CAE: helicopter work on the civilian side, could spill over into defence
Another of strong defence sector contribution to Atlantic Canada’s economy relates to the way that some key players also build strong civilian businesses. This situation, - which is more common in the United States where Boeing popularized the concept - leads to recurring situations in which contractors’ civilian and defence divisions feed off each other’s success. Sometimes this happens directly. Other times less so.
One often cited example is CAE, which last month announced a partnership with the Hibernia Management and Development Company and the Research Development Corporation to operate a helicopter training center in Newfoundland and Labrador. This civilian center gives CAE personnel a much better lay of the land in the area, and the mandate positions it better to help it market defence helicopter simulators elsewhere.
Rosborough Boats puts its own funds on the line
The scale of Atlantic Canada’s aerospace and defence industry’s impact is particularly noticeable in the opportunities that it spins off to non-defence SMEs. One example is Rosborough Boats, which does general boat work, but which over the years has drifted into the production of custom vessels for use in police work, and by maritime patrol, search & rescue and scientific agencies.
Now Heaton Rosborough, who now runs this third-generation family business, has his eyes firmly fixed on the Multi Role Boat project. According to the Defence Acquistion Guide, this initiative, which could be worth between $50 million and $100 million, will equip Canada’s frigates with nine-meter class rigid hull inflatable boats, which it can use to conduct boarding operations, and to support humanitarian and disaster relief operations.
Experts say that the new vessels, - which will be shipped with a sophisticated command and control system and an accompanying crane system, so they can be lowered into the waters with their 12-man crew already in them, - will be considerably safer than existing equipment.
Rosborough is so confident of the company’s success that he is investing his own money to build a prototype. “The Royal Canadian Navy is particularly demanding and the last time these boats were replaced was decades ago,” said Rosborough. “That means there are not too many people around who have done this before. Our special applications capabilities position us well to help.”
Ultra Electronics Maritime Systems: helping to meet the threat
The naval sector’s growing role is also in part being driven by tensions in key global sea lanes says one expert. “With Vladimir Putin rattling his saber in the Baltic Sea and Kim Jong Un attracting attention in the waters off of Korea, we are getting quite busy,” says Leo Gaessler, senior vice president at Ultra Electronics Maritime Systems. “Demand for submarine detection products has increased considerably in several markets, notably South Korea.”
That’s particularly of the sonobuoys and towed-array sonobuoys, produced in the company’s Atlantic Canada facilities which are crucial in submarine detection. Nearly 70% of Ultra Electronics MS’s sales are exports. The weak loony, which boosts profits margins on export deals, which are generally inked in US dollars, is thus quite good news. Ultra Electronics Marine Systems also develops and produces command and control technology, which Gaessler believes is a perfect fit for the Multi Role Boat program.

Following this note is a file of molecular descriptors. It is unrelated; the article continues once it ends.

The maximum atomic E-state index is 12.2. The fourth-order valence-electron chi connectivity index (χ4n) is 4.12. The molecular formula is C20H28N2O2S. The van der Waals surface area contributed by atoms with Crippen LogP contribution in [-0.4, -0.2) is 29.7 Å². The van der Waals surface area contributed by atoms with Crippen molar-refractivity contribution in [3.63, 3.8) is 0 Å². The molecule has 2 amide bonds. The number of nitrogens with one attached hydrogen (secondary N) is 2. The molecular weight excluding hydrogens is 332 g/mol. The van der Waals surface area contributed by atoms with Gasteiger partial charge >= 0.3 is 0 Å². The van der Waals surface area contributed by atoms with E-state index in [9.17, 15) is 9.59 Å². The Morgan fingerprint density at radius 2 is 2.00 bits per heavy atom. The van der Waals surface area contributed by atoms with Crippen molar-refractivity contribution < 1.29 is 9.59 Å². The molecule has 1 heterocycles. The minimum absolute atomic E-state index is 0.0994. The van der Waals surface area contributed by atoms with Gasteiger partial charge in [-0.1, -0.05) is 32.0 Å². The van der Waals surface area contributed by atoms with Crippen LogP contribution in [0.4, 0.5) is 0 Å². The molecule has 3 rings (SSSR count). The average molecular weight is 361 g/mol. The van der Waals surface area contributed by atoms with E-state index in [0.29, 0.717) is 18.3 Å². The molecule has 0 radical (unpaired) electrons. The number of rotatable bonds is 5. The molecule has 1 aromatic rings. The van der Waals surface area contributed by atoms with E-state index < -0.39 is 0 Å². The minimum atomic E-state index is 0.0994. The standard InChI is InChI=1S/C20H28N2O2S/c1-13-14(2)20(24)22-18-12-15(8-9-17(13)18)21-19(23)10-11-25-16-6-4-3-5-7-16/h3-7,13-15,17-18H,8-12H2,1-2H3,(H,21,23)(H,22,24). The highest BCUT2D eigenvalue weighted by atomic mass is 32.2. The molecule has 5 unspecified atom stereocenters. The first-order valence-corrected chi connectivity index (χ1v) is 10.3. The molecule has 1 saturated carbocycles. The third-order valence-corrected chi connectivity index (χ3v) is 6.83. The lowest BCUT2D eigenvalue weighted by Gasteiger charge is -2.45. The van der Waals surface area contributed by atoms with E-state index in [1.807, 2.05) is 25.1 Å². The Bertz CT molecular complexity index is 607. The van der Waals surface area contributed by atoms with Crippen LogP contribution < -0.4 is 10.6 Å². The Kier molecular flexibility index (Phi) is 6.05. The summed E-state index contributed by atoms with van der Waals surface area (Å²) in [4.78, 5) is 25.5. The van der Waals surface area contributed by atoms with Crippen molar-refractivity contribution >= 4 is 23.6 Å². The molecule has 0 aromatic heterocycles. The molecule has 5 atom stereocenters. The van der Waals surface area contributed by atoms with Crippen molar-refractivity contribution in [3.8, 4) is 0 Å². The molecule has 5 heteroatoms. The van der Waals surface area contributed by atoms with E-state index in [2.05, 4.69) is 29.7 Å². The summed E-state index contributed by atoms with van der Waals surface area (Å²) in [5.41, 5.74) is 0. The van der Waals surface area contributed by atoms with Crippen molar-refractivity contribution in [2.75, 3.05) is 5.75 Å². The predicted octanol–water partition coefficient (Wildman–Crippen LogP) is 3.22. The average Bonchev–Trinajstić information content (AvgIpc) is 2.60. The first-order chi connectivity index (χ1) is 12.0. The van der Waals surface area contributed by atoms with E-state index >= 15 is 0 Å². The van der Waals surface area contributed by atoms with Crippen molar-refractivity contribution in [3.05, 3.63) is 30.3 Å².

Metamaterial Technologies; innovation in vision protection
On the air front, Canadian industry remains stymied by stagnation on the next generation fighter file. While the Liberal administration’s defence policy review process has raised hopes, it has also presumably delayed any decision until the process plays out.
Metamaterials Technologies hasn’t been sitting around waiting. The company has been rushing to help address vision protection vulnerabilities facing civilian and military pilots. According to Carl Daniels, the company’s vice-president (business development) falling prices of industrial lasers sold at sites such as Wickedlasers.com, now make it relatively easy for mischief makers to cause significant damage.
“Laser attacks can impair both human vision and equipment sensors,” says Daniels. “Attacks are also particularly hard to trace when launched near public places such as LAX and Heathrow airports. Our partnership with Airbus, to develop protective solutions, will fill a significant gap in the civilian market. We are also scouting out opportunities in defence.”
Cormer Defence lands in New Brunswick
Another player that continues to seek out opportunities in Atlantic Canada is Cormer Defence, a Manitoba-based provider of parts for both aerospace and defence OEMs. According to Mike Power, a spokesperson, the company recently completed renovations at its 30,000 square-foot Miramichi New Brunswick facility, and has been negotiating with providers such as BAE and Mack to do sub-assembly work.
Cormer Defence has also been trying to get naval work on programs such as AOPS, AJISS and CSC. However the process is hard and there are a lot of hoops to jump through. For example Public Services and Procurement Canada documents suggest that bidders need to be Major Equipment Item suppliers in existing programs and have a Lloyds certification prior to bidding on naval projects, otherwise they could be penalized.